What Mark Silk said! Time, for some strange reason, overlooks 'Oprah' and the MTD wave

A hearty "Amen!" in this corner for the key points in Mark Silk's Religion News Service take down of a really, really strange Time magazine interpretation of a poll on the Bible and religion.

Let's let the man preach:

This week the American Bible Society (Protestant) released its annual survey ranking the “Bible-Mindedness” of America’s 100 largest cities (well, actually, America’s 100 largest media markets). Conducted by the Barna Group (evangelical), the ranking is based on “the highest combined levels of regular Bible reading and expressed belief in the Bible’s accuracy.” This year, Birmingham/Anniston/Tuscaloosa AL won the top spot while Providence RI/New Bedford MA came in dead last for the third year in a row.
OK, so far so good. However, Time, in its story, transformed the results into, in the words of the headline, “These Are the Most Godless Cities in America.” Holy Misconception, Batman! Since when does non-Bible-mindedness equal Godlessness?

Silk, with justification, notes that this interpretation slants everything away from cultural Catholicism and in the Bible-driven direction of Protestantism and, especially, evangelical Protestantism. That's accurate. However, I would argue that Time missed at least two other crucial points in this tone-deaf piece.

First of all, it misses the larger truth that -- statistically -- the dominant form of faith in American is a kind of watered down, feel good, shopping mall bookstore religion that for 20 years I have called the faith of "Oprah America." The more formal term, with a big hat tip to sociologist Christian Smith, is "Moralistic Therapeutic Deism" or, for headline writers, "MTD."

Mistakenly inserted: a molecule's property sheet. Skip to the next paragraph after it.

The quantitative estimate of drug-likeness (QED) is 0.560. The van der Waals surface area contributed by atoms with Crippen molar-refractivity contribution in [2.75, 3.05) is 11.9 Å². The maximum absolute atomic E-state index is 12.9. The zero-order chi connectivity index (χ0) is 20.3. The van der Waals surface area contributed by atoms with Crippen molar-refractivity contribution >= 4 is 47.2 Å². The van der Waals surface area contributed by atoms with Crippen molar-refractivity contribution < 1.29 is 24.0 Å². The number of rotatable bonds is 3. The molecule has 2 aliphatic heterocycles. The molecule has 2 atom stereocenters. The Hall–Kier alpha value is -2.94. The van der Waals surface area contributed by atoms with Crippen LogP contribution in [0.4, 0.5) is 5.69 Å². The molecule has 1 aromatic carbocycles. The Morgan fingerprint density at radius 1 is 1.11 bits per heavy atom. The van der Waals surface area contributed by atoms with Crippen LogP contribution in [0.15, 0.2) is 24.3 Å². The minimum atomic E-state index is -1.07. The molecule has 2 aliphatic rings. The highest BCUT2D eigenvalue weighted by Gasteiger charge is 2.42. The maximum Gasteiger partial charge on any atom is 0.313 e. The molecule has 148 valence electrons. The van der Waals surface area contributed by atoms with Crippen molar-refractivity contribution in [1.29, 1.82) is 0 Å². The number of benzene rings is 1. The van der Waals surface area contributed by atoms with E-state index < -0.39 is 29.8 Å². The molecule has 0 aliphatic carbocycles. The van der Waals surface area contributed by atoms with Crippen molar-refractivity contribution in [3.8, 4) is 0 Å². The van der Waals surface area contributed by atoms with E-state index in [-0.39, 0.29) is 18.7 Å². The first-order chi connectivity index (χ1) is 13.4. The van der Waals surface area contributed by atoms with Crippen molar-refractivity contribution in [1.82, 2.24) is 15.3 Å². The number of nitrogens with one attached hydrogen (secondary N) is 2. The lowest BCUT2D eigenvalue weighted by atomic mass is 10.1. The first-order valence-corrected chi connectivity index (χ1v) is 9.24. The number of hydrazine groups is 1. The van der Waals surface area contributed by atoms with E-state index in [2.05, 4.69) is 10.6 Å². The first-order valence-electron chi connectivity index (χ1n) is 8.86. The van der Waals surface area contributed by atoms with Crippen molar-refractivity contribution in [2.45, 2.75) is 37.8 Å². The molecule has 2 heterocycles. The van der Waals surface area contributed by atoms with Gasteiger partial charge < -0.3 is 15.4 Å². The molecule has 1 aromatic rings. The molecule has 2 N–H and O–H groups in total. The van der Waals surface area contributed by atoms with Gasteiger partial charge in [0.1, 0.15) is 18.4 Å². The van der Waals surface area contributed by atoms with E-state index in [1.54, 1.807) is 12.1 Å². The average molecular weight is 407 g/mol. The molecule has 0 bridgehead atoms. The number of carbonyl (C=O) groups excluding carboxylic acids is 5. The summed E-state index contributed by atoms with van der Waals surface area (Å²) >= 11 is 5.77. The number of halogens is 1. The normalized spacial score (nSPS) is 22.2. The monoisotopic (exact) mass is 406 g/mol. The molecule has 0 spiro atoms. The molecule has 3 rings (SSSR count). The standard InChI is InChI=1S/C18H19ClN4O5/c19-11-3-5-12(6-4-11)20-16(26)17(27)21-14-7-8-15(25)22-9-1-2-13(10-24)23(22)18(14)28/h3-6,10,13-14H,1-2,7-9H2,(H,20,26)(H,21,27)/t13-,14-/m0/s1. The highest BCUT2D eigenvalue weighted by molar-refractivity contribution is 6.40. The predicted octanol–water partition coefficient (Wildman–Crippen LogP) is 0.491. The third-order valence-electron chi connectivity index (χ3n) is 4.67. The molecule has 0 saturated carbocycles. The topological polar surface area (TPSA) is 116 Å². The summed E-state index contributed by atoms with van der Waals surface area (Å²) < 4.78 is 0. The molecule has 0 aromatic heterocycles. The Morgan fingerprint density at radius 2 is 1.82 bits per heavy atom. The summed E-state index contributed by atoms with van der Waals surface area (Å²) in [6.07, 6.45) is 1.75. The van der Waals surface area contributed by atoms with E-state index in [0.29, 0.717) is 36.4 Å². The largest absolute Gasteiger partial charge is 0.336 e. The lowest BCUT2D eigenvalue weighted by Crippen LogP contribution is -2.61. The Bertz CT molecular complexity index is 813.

All together now, journalists, can we recite the basics of that creed? (Click here for the essential .pdf)

* A god exists who created and ordered the world and watches over it.
* God wants people to be good, nice and fair to one another, as taught in most religions.
* The goal of life is to be happy and to feel good about oneself.
* God gets involved when we have problems we need solved.
* Good people go to heaven.

Now, all of that has little or nothing to do with the Bible (or the Catholic Catechism, either), but can it accurately be called "Godlessness"? No way. That's like the Religious Right people who claim that the dominant spirit of our American age is a true secularism. No way, we live in an age in which there is, from the viewpoint of many elites, good, progressive religion and then bad, orthodox, doctrinal religion. Can you say James Davison Hunter? I knew that you could.

Time also, in a way, did something that GetReligion has been blasting since we opened our cyber-doors nearly 11 years ago -- it ignored the doctrinal and faith elements of liberal forms of major religions. In a strange way, this piece assumed that liberal forms of faith equal Godlessness. That's wrong. Way too often, journalists turn religious liberals into mere political junkies. That's bad journalism too.

Now, one more thing about the Silk piece. There was this:

I suppose we should cut the author of the Time story, Sam Frizell, some slack on this. He’s but a humble business and breaking news reporter. But albeit New York City has made the bottom 10 for the first time, shouldn’t his editors have known better? And for crying out loud, why isn’t GetReligion, cop on the Godbeat, all over this? Surely tmatt & co. don’t equate Bible-mindedness and Godliness!

Amen to that. I wish I had seen the Time piece and I am thankful that he pointed it out. I'm getting ready to move my office from not-so-Godless Washington, D.C., to rather Bible-friendly Oak Ridge, Tenn., in a few months and I am not subscribing to as many tree-pulp magazines as is the norm for me. Time is a magazine I have let go, to be frank about it.

So thanks for this great tip. And readers, we welcome your notes and URL tips (links to good coverage and bad), as always. Keep those tips coming. We need them.

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